Monday, June 11, 2018


‘If you’re the Crouching Tiger, then I’m the Snake in the Eagle’s Shadow
My martial arts skills are not just for show’
- Alexander Nderitu, ‘Who Spoke?’ (poem)

Alexander Nderitu at the Confucius Institute, University of Nairobi

Nairobi, Kenya -- A set of four poems by Alexander Nderitu are among the first works by a Kenyan writer to be translated into a Chinese dialect. The poems, some previously unpublished, are: The Clouds, If I Were a Calypsonian, Someone in Africa Loves You and The Last Great Russian Poet. The verses were written in English and translated into Chinese by the International Poetry Translation and Research Centre (IPTRC).

Due to the People’s Republic of China’s reputation as a ‘closed society’, translations of this nature are extremely rare. Besides text-books and other non-literary material, the first-ever Chinese-to-Kiswahili translation of creative work of literature is believed to have taken place as recently as 2016. The text was a poetry book byveteran Chinese writer Jidi Majia, titled Words of Fire From China (Kiswahili: Maneno Ya Moto Ya China). Speaking at the launch of the translation, Prof. Kithaka Wa Mberia – a poet, playwright and linguistics lecturer at Nairobi University – predicted further literary exchanges between the two countries:
‘We should not just translate literature from the big powers. Hopefully, some Kikuyu, Pokomo, Kiswahili poetry will also be read in Beijing or Berlin or elsewhere because someone translated it.'

He further went on to explain the importance of the discipline of translation:

'Many influential works have come to us through translation - Neruda (Spanish), Pushkin (Russian). Nyerere brought Shakespeare to us...When we understand other cultures, we minimize suspicion and misconceptions.’

Sino-Kenyan ties have grown by leaps and bounds over the last few years, as exemplified by the various mega-projects that the Kenyan gov’t has carried out in partnership with the Chinese. These include the Madaraka Express standard-gauge railway system, the Nairobi-Thika Superhighway and other infrastructural/construction works. Culturally, the Chinese are also making inroads into the Kenyan psyche. Present in Kenya are book publishers, broadcast stations like CCTV/CGTN Africa, StartTimes Pay TVservice, the China Daily newspaper, Chinese restaurants, and various learning institutions all over the country that teach Chinese language and culture. Nairobi was, in fact, the first African city to host a Confucius institute. In Behind the Belt, a short documentary about China's cultural influence in Kenya, Dr. Kamau Wango, director of the Confucius Institute in Nairobi, stated:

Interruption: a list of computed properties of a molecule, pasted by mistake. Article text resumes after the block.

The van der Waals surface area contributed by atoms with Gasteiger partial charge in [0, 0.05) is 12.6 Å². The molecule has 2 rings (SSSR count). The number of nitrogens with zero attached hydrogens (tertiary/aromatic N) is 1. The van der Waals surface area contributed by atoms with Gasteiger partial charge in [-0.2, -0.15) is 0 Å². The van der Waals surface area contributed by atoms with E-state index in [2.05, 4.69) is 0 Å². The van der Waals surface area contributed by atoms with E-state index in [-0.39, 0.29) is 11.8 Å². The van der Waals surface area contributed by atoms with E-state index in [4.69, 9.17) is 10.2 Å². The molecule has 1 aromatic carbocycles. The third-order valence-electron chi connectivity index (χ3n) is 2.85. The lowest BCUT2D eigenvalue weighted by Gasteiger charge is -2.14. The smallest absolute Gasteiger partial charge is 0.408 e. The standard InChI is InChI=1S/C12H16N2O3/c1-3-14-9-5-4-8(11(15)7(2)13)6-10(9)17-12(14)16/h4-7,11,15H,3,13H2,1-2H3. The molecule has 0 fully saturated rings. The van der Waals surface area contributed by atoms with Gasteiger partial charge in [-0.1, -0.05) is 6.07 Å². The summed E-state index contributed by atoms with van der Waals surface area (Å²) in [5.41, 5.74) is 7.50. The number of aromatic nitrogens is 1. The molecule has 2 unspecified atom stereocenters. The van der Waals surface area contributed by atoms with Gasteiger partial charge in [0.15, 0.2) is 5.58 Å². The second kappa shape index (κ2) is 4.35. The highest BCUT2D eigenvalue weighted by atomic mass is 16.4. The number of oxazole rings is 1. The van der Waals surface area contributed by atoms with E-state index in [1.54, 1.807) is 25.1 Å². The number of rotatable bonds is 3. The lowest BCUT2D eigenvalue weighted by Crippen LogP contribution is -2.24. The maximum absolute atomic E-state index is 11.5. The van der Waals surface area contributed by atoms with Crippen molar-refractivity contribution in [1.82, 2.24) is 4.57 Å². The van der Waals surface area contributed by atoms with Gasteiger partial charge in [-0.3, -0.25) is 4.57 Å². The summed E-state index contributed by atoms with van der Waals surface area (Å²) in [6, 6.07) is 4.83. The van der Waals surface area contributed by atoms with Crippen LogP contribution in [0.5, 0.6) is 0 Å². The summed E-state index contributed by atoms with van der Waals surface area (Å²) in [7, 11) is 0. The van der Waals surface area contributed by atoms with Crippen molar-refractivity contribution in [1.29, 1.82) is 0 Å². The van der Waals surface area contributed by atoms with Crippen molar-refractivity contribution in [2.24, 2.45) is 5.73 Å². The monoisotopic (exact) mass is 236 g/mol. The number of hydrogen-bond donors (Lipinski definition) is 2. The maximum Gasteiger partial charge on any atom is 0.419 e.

‘I keep on saying that China is becoming a very important country. A very important economic power...China is the second-largest economy in the world today. And therefore getting to know their language and culture is very, very important.’

It is noteworthy that Sino-Kenyan relations actually date back centuries. Chinese voyagers have been known to visit the East African coast since the Ming Dynasty (1368–1644). Some are even believed to have inter-married with locals after surviving a shipwreck near the islands of Lamu and Pate, and being unable to return home. New China TV investigated the claims of Sino-Kenyan bloodlines and delivered the following televised report:

According to Statista, nearly 1.3 billion people speak a variation of Chinese as of 2018 (mostly Mandarin dialect). However, Chinese is by no means the most widely-spoken language in the world, as it is almost entirely confined to the People’s Republic and Chinese immigrants. According to Ethnologue, ‘English is far more widely spoken than Spanish or Chinese. English is established in 106 countries, compared to 37 for Chinese and 31 for Spanish.’

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Below are some more videos on Sino-Kenyan cultural ties:
The 19th International Book in Nairobi, hosted by publishing companies from both Kenya and China: 

Chinese Culture Taking Kenya By Storm: 

Chinese infrastructure: A beacon of hope for Kenya: 

Chinese teacher imparts culture through dances in Kenya:

Kenya- China culture festival promoting smoother operations: 

Chinese companies in Kenya want to use cultural exchange to tightening trade ties: 

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